Wednesday, April 17, 2013

Faith in the Wake of the Boston Marathon Bombing

Bombs at the Boston Marathon. I was at a loss.

It has taken me a few days to decide what I really feel and what  I really want to say.

First I felt angry and wanted to rant. I wanted to write pages on how I hoped and prayed that God's justice would be swift and heavy. I wanted to see God come out with some Old Testament style vengeance and fast. But then I remembered my Romans.

Then I was sad and wanted to pout my heart out. I was broken when I heard that an 8 year old boy was the first to die. I'm expecting my first child in June, and my wife has often encouraged me in my running by saying how fun it will be to race with my child cheering me on. The image of that dream was shatter with one headline.

Then I started to read things from writers much better than myself. Writers like Donald Miller who wrote this post about the goodness of all people. That gave me some much needed Godly perspective.

Then I saw cartoons like this one, reminding me how Americans have a history of stepping over old differences and pulling together during rough times. That made me feel proud of where I come from.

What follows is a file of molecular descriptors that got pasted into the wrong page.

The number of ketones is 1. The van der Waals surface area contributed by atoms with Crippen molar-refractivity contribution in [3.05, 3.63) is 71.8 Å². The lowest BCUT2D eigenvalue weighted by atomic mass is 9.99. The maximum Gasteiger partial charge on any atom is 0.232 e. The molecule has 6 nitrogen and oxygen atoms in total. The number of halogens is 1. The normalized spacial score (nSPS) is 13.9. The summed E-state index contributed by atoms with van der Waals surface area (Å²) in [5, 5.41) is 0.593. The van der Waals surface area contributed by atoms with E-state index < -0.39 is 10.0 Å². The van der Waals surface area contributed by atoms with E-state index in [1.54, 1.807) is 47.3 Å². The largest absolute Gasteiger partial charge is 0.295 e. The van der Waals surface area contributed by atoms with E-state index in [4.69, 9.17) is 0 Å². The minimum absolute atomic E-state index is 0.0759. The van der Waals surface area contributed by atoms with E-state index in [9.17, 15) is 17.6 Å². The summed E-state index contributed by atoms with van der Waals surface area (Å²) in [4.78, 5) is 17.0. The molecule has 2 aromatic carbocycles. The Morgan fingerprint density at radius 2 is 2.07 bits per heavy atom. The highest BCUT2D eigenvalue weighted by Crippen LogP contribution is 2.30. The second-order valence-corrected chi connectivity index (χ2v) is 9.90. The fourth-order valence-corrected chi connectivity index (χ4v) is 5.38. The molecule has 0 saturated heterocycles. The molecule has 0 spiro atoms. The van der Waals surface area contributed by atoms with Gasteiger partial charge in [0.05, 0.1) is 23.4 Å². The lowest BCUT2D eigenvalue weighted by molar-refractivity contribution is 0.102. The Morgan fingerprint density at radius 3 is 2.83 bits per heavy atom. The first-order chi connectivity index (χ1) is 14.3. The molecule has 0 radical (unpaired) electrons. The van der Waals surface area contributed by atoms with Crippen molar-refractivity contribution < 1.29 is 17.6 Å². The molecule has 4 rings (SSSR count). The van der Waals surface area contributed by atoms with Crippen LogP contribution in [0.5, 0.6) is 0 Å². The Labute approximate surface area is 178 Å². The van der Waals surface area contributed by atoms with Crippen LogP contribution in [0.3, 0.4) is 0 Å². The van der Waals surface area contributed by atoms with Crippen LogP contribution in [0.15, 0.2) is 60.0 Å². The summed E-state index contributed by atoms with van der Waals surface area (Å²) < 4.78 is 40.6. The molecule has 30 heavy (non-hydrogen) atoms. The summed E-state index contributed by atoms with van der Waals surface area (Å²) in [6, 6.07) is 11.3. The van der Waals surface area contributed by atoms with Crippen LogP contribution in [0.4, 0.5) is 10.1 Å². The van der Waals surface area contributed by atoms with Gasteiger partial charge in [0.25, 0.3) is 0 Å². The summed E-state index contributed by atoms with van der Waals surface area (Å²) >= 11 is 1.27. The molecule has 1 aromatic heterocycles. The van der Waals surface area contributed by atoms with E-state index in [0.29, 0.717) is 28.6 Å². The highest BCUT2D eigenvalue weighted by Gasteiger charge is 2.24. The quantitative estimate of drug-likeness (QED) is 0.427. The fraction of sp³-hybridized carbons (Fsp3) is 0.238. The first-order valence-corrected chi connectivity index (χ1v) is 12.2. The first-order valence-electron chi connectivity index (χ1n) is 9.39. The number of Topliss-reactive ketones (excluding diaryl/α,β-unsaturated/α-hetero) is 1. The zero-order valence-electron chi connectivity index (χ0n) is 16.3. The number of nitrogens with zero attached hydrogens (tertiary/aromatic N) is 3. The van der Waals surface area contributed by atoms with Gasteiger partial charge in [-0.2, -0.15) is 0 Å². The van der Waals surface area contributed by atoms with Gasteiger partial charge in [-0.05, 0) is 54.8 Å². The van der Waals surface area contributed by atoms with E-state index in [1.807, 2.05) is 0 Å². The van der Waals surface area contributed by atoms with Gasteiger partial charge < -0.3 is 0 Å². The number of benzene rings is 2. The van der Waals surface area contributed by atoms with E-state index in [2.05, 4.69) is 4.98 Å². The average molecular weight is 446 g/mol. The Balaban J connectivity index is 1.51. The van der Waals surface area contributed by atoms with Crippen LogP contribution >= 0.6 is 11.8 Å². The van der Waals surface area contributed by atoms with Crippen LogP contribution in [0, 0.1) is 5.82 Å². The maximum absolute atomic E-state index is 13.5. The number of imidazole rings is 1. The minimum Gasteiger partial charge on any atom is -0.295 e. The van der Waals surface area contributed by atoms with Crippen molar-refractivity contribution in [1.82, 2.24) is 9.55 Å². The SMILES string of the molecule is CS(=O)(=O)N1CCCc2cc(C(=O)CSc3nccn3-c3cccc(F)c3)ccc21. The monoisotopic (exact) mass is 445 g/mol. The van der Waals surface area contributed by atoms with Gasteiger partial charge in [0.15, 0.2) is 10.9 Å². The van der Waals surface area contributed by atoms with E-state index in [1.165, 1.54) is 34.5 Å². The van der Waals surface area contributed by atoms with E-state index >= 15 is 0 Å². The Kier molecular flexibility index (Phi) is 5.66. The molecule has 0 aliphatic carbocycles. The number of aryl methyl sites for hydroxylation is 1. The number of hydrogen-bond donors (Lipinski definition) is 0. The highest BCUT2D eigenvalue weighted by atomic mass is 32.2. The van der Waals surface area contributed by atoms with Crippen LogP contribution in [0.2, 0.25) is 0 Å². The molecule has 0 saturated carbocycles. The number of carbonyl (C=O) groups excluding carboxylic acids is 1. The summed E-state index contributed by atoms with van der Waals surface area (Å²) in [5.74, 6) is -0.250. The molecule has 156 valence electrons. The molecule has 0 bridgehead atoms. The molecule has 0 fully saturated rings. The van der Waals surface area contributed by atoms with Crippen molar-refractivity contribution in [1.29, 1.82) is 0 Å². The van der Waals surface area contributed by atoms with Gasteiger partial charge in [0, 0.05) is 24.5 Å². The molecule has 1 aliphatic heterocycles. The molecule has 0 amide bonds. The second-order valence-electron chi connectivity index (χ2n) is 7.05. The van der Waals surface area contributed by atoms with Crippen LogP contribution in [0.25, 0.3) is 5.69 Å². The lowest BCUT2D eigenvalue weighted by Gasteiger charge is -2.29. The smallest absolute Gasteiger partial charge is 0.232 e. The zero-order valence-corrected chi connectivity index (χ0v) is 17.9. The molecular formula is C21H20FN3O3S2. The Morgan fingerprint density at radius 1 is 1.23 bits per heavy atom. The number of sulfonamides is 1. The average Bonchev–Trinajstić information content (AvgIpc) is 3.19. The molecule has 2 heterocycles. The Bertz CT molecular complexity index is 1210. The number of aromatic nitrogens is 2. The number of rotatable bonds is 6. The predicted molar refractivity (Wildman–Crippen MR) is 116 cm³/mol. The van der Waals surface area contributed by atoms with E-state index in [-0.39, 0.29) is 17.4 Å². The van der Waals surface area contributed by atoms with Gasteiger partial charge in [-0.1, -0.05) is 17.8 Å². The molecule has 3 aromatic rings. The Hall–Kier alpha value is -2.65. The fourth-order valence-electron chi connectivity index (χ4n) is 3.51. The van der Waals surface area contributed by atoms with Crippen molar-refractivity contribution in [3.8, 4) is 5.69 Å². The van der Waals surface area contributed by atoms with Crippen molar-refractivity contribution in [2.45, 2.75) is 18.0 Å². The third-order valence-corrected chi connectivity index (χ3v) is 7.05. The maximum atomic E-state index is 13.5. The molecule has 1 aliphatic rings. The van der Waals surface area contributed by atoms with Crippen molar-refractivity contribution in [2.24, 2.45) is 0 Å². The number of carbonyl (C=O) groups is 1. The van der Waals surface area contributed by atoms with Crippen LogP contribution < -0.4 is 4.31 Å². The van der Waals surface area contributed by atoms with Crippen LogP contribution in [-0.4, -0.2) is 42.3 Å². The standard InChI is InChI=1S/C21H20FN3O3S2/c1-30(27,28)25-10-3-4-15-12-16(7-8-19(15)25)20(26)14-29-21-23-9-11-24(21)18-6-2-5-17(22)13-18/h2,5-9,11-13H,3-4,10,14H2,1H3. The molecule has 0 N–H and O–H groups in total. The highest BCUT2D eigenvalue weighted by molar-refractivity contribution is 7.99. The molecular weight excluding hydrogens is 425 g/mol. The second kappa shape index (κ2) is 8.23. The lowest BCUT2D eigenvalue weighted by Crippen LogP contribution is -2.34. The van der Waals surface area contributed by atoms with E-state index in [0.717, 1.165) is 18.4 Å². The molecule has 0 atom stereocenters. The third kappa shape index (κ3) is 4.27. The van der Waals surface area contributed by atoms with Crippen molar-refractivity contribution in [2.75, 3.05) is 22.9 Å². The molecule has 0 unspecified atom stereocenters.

Image Credit:  cartoonist Bill Bramhall of Daily News

So, what am I feeling now? A strong sense of conviction. About what exactly?

That this is another example of how much this world needs a God who begs us to love one another.

That there will be more good than bad that comes from this when it's all said and done.

That we will never really know why all this happened and that we don't need to know, because this is not our world.

I am convicted that whoever did this picked on the wrong country, the wrong city and certainly the wrong sport.

I am convicted that Boston and its wonderful marathon will rise up from this.

Above all, I am convicted that God would want us to go on loving each other, running until our legs can't carry us any father, and doing whatever we can to promote a world where nobody would ever want to do something like this again.